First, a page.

The box set offers the listener the opportunity to hear many compositions—which also feature evocative lyrics written by Jean Hancock, Herbie’s sister, from the Hancock canon in a variety of formats, including solo, duo, trio, live and synthesized renditions of “Maiden Voyage,” “Toys,’ “Speak Like a Child,” “Cantaloupe Island,” and the haunting “Butterfly,” sumptuously sung by Japanese vocalist Kimiko Kasai. Hancock’s solo piano selection “Sonrisa” is recast as a kinetic, synth ballad “Trust Me” and  Wayne Shorter’s moody “Circe” is an early 1979 version of his seminal 1985 composition “Atlantis.”  The unique aural alchemy that Hancock achieved during the latter part of the twentieth century belied his single-minded effort to project a jazz aesthetic in an ever-increasingly stratified pop radio format.

“Herbie represents that last era of bright people in the music business, but smart enough to be able to go into all of those little worlds, and do it really well,” says tenor saxophonist/arranger/producer Bob Belden, who wrote a detailed, musicological essay in the box set’s liner notes. “Pop musicians focus on arrangements, more than on solos. And they try to be as interesting as possible within the confines of the format or a track. So you’ll hear pop music all of Herbie’s things, but in stuff like “I Thought it Was You,” from Sunlight—which is disco all the way—then there’s a section where it breaks down, and you’ll hear Herbie play in those breaks.  And that’s how he was able to put his personality into the pop world.”

Belden also feels that the box set allows the listener to listen to Hancock’s music, with new insights that can only be gleamed with the passage of time. “There are masterpieces in there that people slept on, like Man-Child: Herbie developed a sound with the head hunters. And for a couple of years, he developed that sound into a larger format, Death Wish and with Man-Child, especially with orchestration. And Man-Child specifically was orchestrated so beautifully. It was an extension of [his Blue Note LP’s] The Prisoner and Speak Like a Child. It has a very unique sound that you never hear in contemporary arrangements.”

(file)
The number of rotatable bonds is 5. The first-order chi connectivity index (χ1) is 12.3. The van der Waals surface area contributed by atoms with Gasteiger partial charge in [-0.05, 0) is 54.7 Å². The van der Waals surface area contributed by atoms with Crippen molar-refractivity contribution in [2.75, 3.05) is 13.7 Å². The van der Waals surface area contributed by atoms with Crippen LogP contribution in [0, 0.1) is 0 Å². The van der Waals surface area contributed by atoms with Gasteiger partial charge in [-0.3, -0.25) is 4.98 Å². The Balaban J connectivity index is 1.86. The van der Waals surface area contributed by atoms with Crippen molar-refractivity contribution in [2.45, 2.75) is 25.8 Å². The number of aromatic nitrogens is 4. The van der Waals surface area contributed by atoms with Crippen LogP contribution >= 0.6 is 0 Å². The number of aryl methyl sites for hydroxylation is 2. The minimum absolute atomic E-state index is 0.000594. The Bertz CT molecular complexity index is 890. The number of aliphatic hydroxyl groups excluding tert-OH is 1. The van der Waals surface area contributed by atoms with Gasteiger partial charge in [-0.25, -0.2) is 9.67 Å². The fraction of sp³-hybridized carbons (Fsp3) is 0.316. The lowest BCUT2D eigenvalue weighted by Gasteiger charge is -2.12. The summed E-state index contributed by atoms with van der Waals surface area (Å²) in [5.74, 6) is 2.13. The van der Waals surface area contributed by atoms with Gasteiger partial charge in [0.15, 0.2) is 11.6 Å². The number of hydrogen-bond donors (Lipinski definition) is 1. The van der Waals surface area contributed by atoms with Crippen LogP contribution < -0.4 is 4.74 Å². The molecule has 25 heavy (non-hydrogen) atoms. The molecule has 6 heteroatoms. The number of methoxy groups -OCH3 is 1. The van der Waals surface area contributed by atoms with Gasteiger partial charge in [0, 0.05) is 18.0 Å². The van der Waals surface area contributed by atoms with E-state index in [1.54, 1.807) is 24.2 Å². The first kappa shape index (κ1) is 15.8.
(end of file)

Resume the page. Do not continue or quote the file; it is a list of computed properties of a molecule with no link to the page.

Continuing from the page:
Herbie Hancock was heavily criticized for his forays into the pop idiom by jazz purists. But his jazz-born facility which gave him the ability to play other music, paved the way for young musicians today—from Esperanza Spalding to Robert Glasper—to speak their artistic truths regardless of genre. For Guthrie Ramsey, Herbie Hancock’s box set documents his courageous will to express himself beyond all categories. “He did not let the genre police stop him from exploring any sound world that [appealed] to him at the time.”

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One Response

  1. come on Wax Poetics, you know better that that!
    Roger Troutman used a talkbox, not a vocoder.

    – Oliver